I (sometimes) call myself Mr. Pondersome. I'm a rather wordy, weirdy person. I say hullo a lot. I write a lot more. While you're here, why not give some of it a read?

Tuesday, 18 November 2014

KALEIDOSCOPE AUTOPSY (a.k.a. Part One of My Stories in Honour of Short Story Week)

            Up until now there's been no good way to study stomach diseases in humans. So Lionel and I once tried it with a kaleidoscope.
            I was a doctor but Lionel wasn't. He suggested the idea and I was so drunk that it amused me. It was amazing that we even found our way to the morgue. We, of course, had to make a pit stop at Lionel's pad to pick up the essential tool.
            I pulled out one of the recent bodies which, fortunately for us, had expired due to complications before surgery. I made a surprisingly neat incision and held the flaps open even better than I do whilst sober. Lionel peered inside, twisting the front of the kaleidoscope a few times.
            'Observations?' I said to him.
            He giggled. 'This man's innards are a psychedelic green.'
            'No, no, no,' I snapped. 'You are looking at it all wrong. What does the shade of green tell you about the gastritis?'
            Lionel looked up, still through the kaleidoscope. 'That the stomach acid burnt into the lining in a very particular way. It made grooves.'
            'Groovy.' Lionel did a dance. I almost ripped one of the skin flaps off when I reached up to hit him.
            'This is serious business, Lionel,' I said. 'Are there genuine grooves?'
            He examined the stomach without the kaleidoscope and then with it again. 'Actually...yes, I think so.'
            'Give it here,' I said. Lionel picked up the forceps gingerly.
            The kaleidoscope showed many tiny diamonds in a bizarre formation. I took it away from my eye and saw that they matched the grooves in the stomach lining almost perfectly. I gasped. 'How is that even-?'
            Lionel giggled. 'Possible?'
            'Yes. It can't be.' I twisted the top of the kaleidoscope. The colours changed to a pale yellow emanating a bright orange ring. The tiny diamonds remained in the exact same places. I moved the kaleidoscope further down to the underside of the stomach where the largest hole was. The diamonds fell and matched the shape. A few of them even started to twinkle.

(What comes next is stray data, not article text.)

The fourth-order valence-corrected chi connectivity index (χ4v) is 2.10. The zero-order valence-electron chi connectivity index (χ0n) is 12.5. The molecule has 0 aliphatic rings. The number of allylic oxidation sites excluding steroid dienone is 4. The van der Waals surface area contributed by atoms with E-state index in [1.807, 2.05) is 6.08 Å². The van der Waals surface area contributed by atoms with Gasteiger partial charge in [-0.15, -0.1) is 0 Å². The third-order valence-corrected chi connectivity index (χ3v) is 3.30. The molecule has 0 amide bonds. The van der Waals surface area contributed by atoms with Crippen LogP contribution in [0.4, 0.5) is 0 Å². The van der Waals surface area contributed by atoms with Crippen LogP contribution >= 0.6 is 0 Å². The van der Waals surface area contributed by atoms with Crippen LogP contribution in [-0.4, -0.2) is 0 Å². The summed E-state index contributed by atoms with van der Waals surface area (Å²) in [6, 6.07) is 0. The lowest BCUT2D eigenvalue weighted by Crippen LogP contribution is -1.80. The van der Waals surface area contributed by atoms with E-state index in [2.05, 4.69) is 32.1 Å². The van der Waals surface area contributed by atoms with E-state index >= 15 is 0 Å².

'This is mad,' I said.
            'This is hilarious,' Lionel added. 'Now let me look again.'
            I smacked his hand away. 'This must be the latest, maddest discovery in the history of medical science. Kaleidoscopes in the hospital.'
            'No coroner should be without one.' Lionel winked. 'And think how drunk they'll need to get beforehand!'
            I paused. We were drunk. This slowly sobered me up. I handed Lionel the kaleidoscope again, slapping my cheeks before pulling back the skin flaps again. I needed to drink something refreshing but tap water was the only thing down here. Harold stored his orange juice in one of the cupboards but I doubted that that would be quite as effective.
            'Hang on a minute,' I said, closing the flaps and moving over to the sink. I cupped my hands around the water and let the tap run into them. I splashed my face a few times before drinking.
            'Are you done?' Lionel said.
            'Yes,' I returned to the slab. 'Let me see again.'
            Lionel grumbled as I took the kaleidoscope away for the second time. The colours were all there but no diamonds. I turned the front a few times, ground it, but nothing even resembling them appeared. No unearthly shine, no bizarre sparkle. I stepped back.
            'We've got to get out of here, Lionel,' I said, realising the situation. 'We're pissed beyond logic.'
            'I don't know what you're talking about,' Lionel replied. 'I can see very well. Diamonds are quite logical if you think about it. They're beautiful.'
            I managed to coax him out of the morgue eventually. The next day he couldn't even remember being drunk in the hospital.
            I asked him about the diamonds in the stomach and he said, 'You mean the kind they smuggle in teddy bears?'
            'Yes,' I said. 'Just like in cop shows.'
            I was found out later that day. I had lost my license by the weekend. I still read the medical journals though, for the new discoveries.

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